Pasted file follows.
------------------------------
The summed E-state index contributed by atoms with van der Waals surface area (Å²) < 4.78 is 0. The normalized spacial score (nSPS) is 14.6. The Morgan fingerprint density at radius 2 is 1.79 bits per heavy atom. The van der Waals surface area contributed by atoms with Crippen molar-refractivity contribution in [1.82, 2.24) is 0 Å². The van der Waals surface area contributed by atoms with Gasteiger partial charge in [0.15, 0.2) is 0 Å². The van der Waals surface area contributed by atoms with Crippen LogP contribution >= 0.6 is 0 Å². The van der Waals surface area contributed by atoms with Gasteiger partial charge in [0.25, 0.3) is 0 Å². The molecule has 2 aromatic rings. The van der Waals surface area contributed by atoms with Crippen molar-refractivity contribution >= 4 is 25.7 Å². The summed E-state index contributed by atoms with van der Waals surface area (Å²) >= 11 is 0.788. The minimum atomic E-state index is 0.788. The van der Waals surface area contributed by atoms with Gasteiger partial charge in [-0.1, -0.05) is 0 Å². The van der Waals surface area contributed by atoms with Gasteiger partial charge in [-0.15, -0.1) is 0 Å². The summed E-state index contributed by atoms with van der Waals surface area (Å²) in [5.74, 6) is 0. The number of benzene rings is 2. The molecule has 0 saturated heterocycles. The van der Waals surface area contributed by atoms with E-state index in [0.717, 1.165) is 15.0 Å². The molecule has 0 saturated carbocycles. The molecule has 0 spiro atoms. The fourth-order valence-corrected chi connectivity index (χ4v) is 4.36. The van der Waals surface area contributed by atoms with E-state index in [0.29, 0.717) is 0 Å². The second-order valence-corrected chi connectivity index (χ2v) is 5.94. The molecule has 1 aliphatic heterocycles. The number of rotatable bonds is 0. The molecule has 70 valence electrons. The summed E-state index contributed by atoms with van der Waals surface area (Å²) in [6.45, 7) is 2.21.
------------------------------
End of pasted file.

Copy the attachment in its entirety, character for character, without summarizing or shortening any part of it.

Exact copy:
The summed E-state index contributed by atoms with van der Waals surface area (Å²) < 4.78 is 0. The normalized spacial score (nSPS) is 14.6. The Morgan fingerprint density at radius 2 is 1.79 bits per heavy atom. The van der Waals surface area contributed by atoms with Crippen molar-refractivity contribution in [1.82, 2.24) is 0 Å². The van der Waals surface area contributed by atoms with Gasteiger partial charge in [0.15, 0.2) is 0 Å². The van der Waals surface area contributed by atoms with Crippen LogP contribution >= 0.6 is 0 Å². The van der Waals surface area contributed by atoms with Gasteiger partial charge in [0.25, 0.3) is 0 Å². The molecule has 2 aromatic rings. The van der Waals surface area contributed by atoms with Crippen molar-refractivity contribution >= 4 is 25.7 Å². The summed E-state index contributed by atoms with van der Waals surface area (Å²) >= 11 is 0.788. The minimum atomic E-state index is 0.788. The van der Waals surface area contributed by atoms with Gasteiger partial charge in [-0.1, -0.05) is 0 Å². The van der Waals surface area contributed by atoms with Gasteiger partial charge in [-0.15, -0.1) is 0 Å². The summed E-state index contributed by atoms with van der Waals surface area (Å²) in [5.74, 6) is 0. The number of benzene rings is 2. The molecule has 0 saturated heterocycles. The van der Waals surface area contributed by atoms with E-state index in [0.717, 1.165) is 15.0 Å². The molecule has 0 saturated carbocycles. The molecule has 0 spiro atoms. The fourth-order valence-corrected chi connectivity index (χ4v) is 4.36. The van der Waals surface area contributed by atoms with E-state index in [0.29, 0.717) is 0 Å². The second-order valence-corrected chi connectivity index (χ2v) is 5.94. The molecule has 1 aliphatic heterocycles. The number of rotatable bonds is 0. The molecule has 70 valence electrons. The summed E-state index contributed by atoms with van der Waals surface area (Å²) in [6.45, 7) is 2.21.